Pardon? What was that? Come again? I'm sorry, you'll have to speak more clearly

4th November 2011 at 00:00
Just because you can't hear a word that is said to you, doesn't mean you are going deaf .

A couple of weeks ago, I took the first steps to becoming a cyborg. The story starts a few years ago, when (Hypothesis A) the world started to mumble. Everything was fine if I was talking to only one person in a quiet room, but switch on a fan, have some background chit-chat going on or play some music and, inexplicably, those I conversed with chose to speak as if they had scarves over their mouths. Rather harshly, they appeared to think it was me who couldn't hear properly, rather than they who were choosing not to enunciate clearly. They failed to accept that I was a young man and thus could not possibly be suffering from hearing loss. Some of those close to me even became frustrated at my frequent requests that they should repeat what they had just said.

Perhaps the major drawback of being a scientist (apart from folk thinking that you're bound to be a socially dysfunctional bore who can't speak to members of the opposite sex) is that you learn not to ignore the evidence. The evidence did not support Hypothesis A above. If the world had begun to mumble, how come my wife could hear my children clearly from the back of the car when I could not? Had everyone at coffee break agreed to laugh synchronously for no reason, or was I missing jokes? How come Homer Simpson appeared to speak intelligibly but Lisa's words were a hurdy-gurdy of tinkling glass?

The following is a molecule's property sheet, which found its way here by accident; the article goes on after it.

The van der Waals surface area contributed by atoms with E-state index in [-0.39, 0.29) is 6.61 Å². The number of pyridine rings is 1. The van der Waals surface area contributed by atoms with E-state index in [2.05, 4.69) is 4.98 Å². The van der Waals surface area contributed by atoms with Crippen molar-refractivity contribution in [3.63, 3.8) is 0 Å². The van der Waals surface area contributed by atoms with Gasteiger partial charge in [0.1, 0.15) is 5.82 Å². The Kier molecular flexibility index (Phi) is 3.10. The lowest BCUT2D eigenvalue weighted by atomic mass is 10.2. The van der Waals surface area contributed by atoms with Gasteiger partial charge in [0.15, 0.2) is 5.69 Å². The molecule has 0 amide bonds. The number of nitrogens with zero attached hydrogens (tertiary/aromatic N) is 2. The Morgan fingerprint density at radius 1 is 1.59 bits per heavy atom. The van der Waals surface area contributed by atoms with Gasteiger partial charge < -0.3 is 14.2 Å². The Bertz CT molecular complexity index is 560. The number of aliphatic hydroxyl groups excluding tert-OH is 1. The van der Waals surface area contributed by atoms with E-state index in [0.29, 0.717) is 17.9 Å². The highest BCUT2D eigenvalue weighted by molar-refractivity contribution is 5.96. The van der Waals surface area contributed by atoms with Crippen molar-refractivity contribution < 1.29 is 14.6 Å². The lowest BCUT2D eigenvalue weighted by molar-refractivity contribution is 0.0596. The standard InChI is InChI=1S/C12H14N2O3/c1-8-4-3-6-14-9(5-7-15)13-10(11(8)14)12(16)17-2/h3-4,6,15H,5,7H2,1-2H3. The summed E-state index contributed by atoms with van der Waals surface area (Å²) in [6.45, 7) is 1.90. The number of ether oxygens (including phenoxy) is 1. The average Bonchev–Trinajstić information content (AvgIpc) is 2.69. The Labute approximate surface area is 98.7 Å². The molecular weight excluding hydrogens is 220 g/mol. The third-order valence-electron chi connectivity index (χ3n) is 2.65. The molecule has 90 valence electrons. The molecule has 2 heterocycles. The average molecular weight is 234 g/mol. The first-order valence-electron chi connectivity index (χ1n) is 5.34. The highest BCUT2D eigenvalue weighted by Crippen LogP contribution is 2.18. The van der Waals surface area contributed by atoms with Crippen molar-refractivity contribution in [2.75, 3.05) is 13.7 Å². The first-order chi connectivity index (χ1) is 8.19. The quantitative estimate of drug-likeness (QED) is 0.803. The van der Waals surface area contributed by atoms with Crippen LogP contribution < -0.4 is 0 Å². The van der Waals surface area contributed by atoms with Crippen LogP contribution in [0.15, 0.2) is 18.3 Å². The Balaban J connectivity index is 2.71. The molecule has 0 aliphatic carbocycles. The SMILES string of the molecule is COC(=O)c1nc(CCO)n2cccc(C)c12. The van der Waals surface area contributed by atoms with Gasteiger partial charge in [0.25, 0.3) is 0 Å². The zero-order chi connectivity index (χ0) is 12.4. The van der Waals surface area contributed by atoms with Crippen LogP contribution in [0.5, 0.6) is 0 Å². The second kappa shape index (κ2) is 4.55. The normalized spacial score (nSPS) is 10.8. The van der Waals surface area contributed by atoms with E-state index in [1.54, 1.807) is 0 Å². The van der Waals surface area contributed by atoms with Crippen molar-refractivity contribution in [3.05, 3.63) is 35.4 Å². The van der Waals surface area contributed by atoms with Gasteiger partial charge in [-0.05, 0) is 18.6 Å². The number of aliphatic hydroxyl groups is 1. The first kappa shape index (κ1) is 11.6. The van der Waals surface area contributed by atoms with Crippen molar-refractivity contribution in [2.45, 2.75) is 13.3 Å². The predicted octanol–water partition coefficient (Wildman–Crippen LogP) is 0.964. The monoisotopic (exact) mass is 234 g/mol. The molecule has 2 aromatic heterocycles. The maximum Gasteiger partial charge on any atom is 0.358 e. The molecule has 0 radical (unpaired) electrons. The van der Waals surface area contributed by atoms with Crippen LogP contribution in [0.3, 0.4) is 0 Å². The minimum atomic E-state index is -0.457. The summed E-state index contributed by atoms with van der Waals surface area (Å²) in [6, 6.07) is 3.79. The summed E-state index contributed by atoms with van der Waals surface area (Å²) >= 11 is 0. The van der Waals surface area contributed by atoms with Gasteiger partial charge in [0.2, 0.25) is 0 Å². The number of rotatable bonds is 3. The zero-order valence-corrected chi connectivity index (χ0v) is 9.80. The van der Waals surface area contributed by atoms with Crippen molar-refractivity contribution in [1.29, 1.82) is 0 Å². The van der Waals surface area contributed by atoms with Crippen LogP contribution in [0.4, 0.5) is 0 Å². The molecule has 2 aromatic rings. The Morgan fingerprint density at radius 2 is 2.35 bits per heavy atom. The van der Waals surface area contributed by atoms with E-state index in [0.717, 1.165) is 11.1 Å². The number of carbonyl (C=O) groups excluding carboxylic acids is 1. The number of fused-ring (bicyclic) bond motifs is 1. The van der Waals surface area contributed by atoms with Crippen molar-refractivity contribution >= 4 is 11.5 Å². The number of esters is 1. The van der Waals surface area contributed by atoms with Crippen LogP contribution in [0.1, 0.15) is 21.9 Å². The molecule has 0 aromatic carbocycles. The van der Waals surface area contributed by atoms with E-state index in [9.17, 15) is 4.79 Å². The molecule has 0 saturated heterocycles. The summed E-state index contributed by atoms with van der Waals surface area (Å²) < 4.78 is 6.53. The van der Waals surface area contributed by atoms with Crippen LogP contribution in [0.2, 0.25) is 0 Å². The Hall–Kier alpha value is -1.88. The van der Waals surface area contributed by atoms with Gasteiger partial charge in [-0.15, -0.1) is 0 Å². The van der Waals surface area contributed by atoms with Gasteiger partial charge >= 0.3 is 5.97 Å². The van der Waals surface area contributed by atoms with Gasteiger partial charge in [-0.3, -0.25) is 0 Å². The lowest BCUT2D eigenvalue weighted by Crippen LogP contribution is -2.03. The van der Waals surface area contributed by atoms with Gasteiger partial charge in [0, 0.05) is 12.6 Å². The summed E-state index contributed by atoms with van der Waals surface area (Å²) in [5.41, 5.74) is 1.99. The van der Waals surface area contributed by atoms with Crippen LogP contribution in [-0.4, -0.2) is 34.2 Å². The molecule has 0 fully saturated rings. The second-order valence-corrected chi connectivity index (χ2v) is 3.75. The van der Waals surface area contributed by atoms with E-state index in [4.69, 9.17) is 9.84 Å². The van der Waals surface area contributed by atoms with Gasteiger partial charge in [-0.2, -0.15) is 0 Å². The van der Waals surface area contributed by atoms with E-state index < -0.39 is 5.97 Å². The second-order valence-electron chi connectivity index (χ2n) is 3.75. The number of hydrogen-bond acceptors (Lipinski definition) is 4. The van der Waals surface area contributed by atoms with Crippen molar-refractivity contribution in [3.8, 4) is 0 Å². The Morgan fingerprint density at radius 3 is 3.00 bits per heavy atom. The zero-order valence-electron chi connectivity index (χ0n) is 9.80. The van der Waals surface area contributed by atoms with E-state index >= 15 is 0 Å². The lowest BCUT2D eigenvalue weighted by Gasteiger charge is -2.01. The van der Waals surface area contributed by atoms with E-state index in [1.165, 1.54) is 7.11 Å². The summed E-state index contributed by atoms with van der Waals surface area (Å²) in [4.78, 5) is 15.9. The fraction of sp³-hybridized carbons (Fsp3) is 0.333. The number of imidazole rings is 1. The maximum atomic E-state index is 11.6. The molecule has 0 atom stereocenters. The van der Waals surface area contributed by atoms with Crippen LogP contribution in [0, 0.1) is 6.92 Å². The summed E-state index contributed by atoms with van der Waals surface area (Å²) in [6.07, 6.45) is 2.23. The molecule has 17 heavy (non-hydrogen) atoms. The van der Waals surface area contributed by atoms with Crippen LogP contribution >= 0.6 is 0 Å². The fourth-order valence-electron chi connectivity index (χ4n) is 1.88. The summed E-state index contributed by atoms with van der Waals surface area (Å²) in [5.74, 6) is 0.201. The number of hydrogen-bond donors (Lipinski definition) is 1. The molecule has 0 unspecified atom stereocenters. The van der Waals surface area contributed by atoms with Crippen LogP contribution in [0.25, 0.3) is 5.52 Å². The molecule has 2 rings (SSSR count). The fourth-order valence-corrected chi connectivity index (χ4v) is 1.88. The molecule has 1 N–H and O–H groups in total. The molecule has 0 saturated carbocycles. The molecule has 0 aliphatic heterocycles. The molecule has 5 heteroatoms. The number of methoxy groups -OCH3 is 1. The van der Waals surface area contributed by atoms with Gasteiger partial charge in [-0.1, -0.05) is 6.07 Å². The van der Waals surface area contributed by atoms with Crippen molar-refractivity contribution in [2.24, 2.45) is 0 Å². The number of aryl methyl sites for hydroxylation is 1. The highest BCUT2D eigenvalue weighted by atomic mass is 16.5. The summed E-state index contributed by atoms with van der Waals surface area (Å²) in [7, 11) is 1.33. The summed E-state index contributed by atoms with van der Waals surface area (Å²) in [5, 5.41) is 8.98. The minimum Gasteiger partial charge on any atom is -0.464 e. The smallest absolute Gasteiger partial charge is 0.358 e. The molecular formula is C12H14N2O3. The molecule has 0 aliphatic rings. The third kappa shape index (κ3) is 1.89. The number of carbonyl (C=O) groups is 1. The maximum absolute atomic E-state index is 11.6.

Unfortunately, rather than formulate a new hypothesis, I continued to ask family, friends and colleagues to repeat themselves until it became embarrassing to do so. Then, I'd smile and nod, hoping I would catch the main points of a conversation. Finally, after I started giving answers to questions that hadn't been asked, doubtless appearing to go off at bizarre conversational tangents, I went to the doctor. He fixed me up with an appointment at an audiology clinic.

The likeable audiologist played me a variety of sounds, and I had to press a button when I heard one. ("No, sorry, that was a bin lorry reversing outside the hospital, Gregor"). I thought I was wasting her time. I could hear plenty of beeps. Then she showed me a chart. I could pick up low frequencies, but the high ones had gone. That explained Lisa Simpson. Did I want hearing aids? I said that I did. Two.

Had I still been in the classroom, I would have been obliged to sort things out much sooner, though I'd have been vain enough to worry about wearing the aids in front of pupils. Still, old age doesn't come by itself, as I think my mother said.

Gregor Steele hopes his hearing aids have an off switch

Gregor Steele, Scottish Schools Education Research Centre.

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